Alison Mitchell explains why UNISON has dedicated 2022 to be to a 365-day disability campaigning agenda.
The union’s strength lies in its recognition of the value and unique experiences disabled people bring to the workplace and to our union. UNISON recognises that people are disabled by societal and environmental barriers rather than their medical condition. So, society’s institutions, structures and processes are designed to meet a ‘norm’, with no obligation on it to adapt for those that fall outside this. The consequence for disabled people is exclusion arising from poor inaccessible design in all parts of their lives.
Attitudes towards disability and disabled people have been shaped by history, influenced by religion, astronomy and culture. Throughout our history, disabled people have been criminalised, segregated into colonies, institutionalised, excluded from education, and excluded from the workplace. They have been denied welfare, being forced to rely on family and charity, or worse beg. They have been targets of ridicule and of entertainment. They have been victims of Eugenics and Witchcraft, being tortured and killed.
This has given rise to deep-rooted assumptions, attitudes and prejudices that continue to disadvantage and discriminate against disabled people in all parts of their lives. It’s a national shame, a history of profound cruelty and violence, but equally of resilience and hope.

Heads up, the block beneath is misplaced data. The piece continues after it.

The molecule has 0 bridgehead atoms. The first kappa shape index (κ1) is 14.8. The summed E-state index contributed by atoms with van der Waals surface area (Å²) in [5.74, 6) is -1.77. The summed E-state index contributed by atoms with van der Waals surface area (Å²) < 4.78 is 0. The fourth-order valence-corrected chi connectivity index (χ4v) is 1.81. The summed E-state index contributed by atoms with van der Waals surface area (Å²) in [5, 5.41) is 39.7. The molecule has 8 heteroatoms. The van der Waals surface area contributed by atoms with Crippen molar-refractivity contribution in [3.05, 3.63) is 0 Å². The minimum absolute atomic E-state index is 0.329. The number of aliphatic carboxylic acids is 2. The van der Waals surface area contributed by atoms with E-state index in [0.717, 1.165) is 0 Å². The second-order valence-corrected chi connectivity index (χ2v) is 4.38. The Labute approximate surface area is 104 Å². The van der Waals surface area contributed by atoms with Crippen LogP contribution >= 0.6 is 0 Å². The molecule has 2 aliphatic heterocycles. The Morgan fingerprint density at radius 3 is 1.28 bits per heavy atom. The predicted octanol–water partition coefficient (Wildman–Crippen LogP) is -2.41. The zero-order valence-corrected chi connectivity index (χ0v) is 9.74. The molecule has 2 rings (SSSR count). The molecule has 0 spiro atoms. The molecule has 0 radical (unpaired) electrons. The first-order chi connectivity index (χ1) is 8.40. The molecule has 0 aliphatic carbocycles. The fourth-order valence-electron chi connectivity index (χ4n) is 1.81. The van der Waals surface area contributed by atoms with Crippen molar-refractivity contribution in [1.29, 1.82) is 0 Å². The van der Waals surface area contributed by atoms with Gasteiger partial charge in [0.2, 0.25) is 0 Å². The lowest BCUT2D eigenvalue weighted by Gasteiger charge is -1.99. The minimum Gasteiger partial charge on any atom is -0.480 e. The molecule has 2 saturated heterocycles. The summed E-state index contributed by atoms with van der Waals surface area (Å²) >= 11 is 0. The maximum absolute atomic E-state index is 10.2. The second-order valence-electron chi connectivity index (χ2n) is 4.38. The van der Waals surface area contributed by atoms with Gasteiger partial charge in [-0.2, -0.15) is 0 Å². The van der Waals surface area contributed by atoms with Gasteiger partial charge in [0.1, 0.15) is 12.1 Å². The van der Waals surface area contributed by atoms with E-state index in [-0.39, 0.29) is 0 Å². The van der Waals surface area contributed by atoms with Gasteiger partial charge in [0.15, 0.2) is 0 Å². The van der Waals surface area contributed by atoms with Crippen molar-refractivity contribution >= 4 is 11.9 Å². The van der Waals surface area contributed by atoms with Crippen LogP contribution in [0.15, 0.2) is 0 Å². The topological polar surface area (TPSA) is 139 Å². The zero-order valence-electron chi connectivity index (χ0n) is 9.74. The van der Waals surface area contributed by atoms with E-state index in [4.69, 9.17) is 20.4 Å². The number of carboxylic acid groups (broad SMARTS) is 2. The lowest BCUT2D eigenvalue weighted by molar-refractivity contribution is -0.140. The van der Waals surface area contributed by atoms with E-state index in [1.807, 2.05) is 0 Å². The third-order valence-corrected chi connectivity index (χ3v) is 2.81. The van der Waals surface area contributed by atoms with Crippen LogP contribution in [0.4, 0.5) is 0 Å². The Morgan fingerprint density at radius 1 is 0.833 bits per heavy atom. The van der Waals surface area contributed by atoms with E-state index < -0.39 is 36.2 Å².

Attitudes towards employing disabled people began to shift post-WWII. However, this was not due to a fundamental shift in attitudes towards disability but borne from a sense of obligation towards ex-servicemen disabled through war and to address the levels of unemployment created by war. In fact, there had been similar attempts post-WWI, providing limited employment opportunity for men returning from war, but that quickly waned.
Even in the 1940s, the opportunity for employment was limited to segregated employment, or reserved occupations and quota scheme employment in low skill menial roles, attracting low pay. These employment policies perpetuated a view that disabled people had limited capability creating barriers to employment and careers progression that persist today.
Today, our disabled children begin their education with the same aspirations as non-disabled, but by the time they leave school they are half as likely to be in employment, training, or education. We’re failing disabled people before they even enter the workplace, reinforcing a belief that they have less worth and bring less value.
One in five people of working age are disabled, yet disabled people are less likely to be in employment and more likely to be in lower graded, low-paid roles far below their aspirations or abilities compared to the non-disabled. The employment prospects for those people with certain disabilities is even poorer, and those who have learning disabilities or mental health conditions being least likely to be in employment. This has led us to a situation where many disabled people do not enter or disengage with employment.